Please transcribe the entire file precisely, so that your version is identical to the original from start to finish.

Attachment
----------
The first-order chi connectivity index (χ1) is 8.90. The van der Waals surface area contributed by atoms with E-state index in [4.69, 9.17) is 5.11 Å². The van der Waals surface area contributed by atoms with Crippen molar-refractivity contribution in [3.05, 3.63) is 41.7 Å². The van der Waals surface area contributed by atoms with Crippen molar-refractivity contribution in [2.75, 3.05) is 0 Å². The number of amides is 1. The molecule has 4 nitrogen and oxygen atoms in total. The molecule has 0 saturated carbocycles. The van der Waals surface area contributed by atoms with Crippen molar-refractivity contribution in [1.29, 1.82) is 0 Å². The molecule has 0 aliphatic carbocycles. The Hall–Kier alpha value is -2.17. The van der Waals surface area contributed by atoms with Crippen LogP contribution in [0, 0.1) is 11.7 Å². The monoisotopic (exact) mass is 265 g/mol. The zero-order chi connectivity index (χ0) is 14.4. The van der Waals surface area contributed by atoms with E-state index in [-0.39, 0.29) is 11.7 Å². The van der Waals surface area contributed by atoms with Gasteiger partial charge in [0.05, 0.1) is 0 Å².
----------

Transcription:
The first-order chi connectivity index (χ1) is 8.90. The van der Waals surface area contributed by atoms with E-state index in [4.69, 9.17) is 5.11 Å². The van der Waals surface area contributed by atoms with Crippen molar-refractivity contribution in [3.05, 3.63) is 41.7 Å². The van der Waals surface area contributed by atoms with Crippen molar-refractivity contribution in [2.75, 3.05) is 0 Å². The number of amides is 1. The molecule has 4 nitrogen and oxygen atoms in total. The molecule has 0 saturated carbocycles. The van der Waals surface area contributed by atoms with Crippen molar-refractivity contribution in [1.29, 1.82) is 0 Å². The molecule has 0 aliphatic carbocycles. The Hall–Kier alpha value is -2.17. The van der Waals surface area contributed by atoms with Crippen LogP contribution in [0, 0.1) is 11.7 Å². The monoisotopic (exact) mass is 265 g/mol. The zero-order chi connectivity index (χ0) is 14.4. The van der Waals surface area contributed by atoms with E-state index in [-0.39, 0.29) is 11.7 Å². The van der Waals surface area contributed by atoms with Gasteiger partial charge in [0.05, 0.1) is 0 Å².